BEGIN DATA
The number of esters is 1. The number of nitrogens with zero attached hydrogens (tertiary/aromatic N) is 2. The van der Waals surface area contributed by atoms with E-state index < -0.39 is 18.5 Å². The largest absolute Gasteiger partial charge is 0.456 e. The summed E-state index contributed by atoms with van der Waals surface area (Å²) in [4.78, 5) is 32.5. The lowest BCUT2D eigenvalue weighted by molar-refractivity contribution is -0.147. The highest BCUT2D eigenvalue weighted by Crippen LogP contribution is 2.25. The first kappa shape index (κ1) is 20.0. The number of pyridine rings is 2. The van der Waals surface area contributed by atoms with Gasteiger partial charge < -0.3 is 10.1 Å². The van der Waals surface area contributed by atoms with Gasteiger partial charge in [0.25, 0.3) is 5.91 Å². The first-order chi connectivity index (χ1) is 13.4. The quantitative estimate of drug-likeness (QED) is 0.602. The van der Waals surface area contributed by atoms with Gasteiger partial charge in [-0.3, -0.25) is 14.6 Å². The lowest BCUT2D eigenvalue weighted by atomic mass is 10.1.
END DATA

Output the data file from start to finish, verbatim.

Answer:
The number of esters is 1. The number of nitrogens with zero attached hydrogens (tertiary/aromatic N) is 2. The van der Waals surface area contributed by atoms with E-state index < -0.39 is 18.5 Å². The largest absolute Gasteiger partial charge is 0.456 e. The summed E-state index contributed by atoms with van der Waals surface area (Å²) in [4.78, 5) is 32.5. The lowest BCUT2D eigenvalue weighted by molar-refractivity contribution is -0.147. The highest BCUT2D eigenvalue weighted by Crippen LogP contribution is 2.25. The first kappa shape index (κ1) is 20.0. The number of pyridine rings is 2. The van der Waals surface area contributed by atoms with Gasteiger partial charge < -0.3 is 10.1 Å². The van der Waals surface area contributed by atoms with Gasteiger partial charge in [0.25, 0.3) is 5.91 Å². The first-order chi connectivity index (χ1) is 13.4. The quantitative estimate of drug-likeness (QED) is 0.602. The van der Waals surface area contributed by atoms with Gasteiger partial charge in [-0.3, -0.25) is 14.6 Å². The lowest BCUT2D eigenvalue weighted by atomic mass is 10.1.